?“The Above and Beyond Award is being given to the individual or individuals who have truly made a lasting impact on our organization through their efforts over the course of the last year.”

    • A chance to see inside of Prevail
      4/23/2018 Prevail’s mission hasn’t changed. Providing services for victims of crime and abuse. But its programs have grown. Its staff has grown. And now its space has grown.

      Prevail invites the community to tour its facility, including its new expanded space, from 1 p.m. to 5 p.m. on Tuesday, with a ribbon-cutting ceremony with Noblesville Mayor John Ditslear at 2 p.m. at 1100 S. Ninth St., Suite 100, Noblesville.

      “It’s an opportunity to see what we actually do inside this building,” said Susan Ferguson, Prevail’s executive director. “I think a lot of people drive by and don’t know what we do, so this is a great opportunity.”

      Last week, when I was invited by Ferguson to tour Prevail’s office, I was amazed at the wonderful space and the growing number of employees who serve Prevail, a victims’ assistance agency founded in July 1986 by Beth Gehlhausen to advocate for and serve victims of crime and abuse in Hamilton County. 
    • Contact information for The Times' Public Notice staff

      The Times is Hamilton County's only legally recognized daily newspaper. As such, public notice advertising is accepted and our legals clerk can be reached either via e-mail or by telephone.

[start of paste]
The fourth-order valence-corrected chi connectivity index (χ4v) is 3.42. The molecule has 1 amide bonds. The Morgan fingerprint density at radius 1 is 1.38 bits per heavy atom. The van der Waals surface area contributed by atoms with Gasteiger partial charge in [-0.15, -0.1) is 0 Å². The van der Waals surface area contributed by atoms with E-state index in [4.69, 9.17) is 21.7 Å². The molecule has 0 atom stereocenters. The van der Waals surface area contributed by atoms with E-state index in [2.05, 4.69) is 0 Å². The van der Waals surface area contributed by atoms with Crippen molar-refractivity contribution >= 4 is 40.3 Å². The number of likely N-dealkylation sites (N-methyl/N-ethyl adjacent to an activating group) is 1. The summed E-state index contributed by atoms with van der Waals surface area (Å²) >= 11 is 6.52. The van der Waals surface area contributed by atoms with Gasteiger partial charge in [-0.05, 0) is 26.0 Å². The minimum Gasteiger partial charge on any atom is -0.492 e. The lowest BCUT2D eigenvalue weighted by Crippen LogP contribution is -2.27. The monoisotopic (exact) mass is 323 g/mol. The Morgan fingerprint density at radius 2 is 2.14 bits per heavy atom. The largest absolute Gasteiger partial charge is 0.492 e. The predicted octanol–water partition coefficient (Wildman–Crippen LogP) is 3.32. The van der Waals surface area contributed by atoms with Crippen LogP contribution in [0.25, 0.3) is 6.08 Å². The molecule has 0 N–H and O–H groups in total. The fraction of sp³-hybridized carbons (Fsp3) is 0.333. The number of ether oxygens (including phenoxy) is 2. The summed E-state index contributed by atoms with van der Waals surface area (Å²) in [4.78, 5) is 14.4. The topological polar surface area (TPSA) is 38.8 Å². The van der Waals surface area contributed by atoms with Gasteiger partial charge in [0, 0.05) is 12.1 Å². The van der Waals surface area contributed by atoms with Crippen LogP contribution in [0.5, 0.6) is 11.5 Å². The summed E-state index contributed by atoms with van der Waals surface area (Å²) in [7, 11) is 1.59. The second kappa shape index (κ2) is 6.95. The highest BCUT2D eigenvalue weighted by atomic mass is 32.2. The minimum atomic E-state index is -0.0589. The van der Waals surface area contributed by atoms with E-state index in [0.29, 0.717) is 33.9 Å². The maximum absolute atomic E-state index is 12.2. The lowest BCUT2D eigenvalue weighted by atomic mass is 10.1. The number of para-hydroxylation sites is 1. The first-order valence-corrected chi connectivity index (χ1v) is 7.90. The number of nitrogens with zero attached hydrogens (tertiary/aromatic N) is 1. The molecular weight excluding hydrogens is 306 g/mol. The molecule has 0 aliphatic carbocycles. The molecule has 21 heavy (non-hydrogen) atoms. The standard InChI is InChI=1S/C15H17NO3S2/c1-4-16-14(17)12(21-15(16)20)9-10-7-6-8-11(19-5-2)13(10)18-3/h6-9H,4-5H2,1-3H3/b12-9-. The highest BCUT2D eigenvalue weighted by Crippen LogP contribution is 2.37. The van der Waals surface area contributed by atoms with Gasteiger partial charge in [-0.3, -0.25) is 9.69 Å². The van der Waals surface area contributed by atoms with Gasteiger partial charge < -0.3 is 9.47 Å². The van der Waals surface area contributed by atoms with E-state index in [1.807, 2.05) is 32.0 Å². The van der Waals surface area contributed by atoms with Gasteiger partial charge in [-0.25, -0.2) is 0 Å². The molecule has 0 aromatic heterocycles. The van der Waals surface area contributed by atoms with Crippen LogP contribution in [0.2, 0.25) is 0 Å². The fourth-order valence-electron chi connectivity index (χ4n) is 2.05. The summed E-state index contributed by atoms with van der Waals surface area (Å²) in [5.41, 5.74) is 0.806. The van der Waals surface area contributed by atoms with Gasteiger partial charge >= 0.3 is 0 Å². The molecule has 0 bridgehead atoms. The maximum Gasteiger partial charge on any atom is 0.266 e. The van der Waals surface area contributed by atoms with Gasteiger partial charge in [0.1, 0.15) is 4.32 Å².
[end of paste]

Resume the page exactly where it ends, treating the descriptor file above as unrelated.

The e-mail address is: legals@thetimes24-7.com.
      The telephone number is: (765) 361-0100, ext. 12.

      Thank you for using The Times, Hamilton County's oldest and only daily newspaper!


       


    Chuck Goodrich
    Chuck Goodrich State Representative District 29 People First

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    This Week's Events

    4/22/2018
    This events is primary an Masters event for athletes ages 30 years of age of older. All Events will go according to age groups starting from the youngest to the Oldest and will be on a rolling schedule. Please come with your own implements for the throws. The events will go from Women to Men.
    4/23/2018
    This events is primary an Masters event for athletes ages 30 years of age of older. All Events will go according to age groups starting from the youngest to the Oldest and will be on a rolling schedule. Please come with your own implements for the throws. The events will go from Women to Men.
    4/24/2018
    This events is primary an Masters event for athletes ages 30 years of age of older. All Events will go according to age groups starting from the youngest to the Oldest and will be on a rolling schedule. Please come with your own implements for the throws. The events will go from Women to Men.
    4/24/2018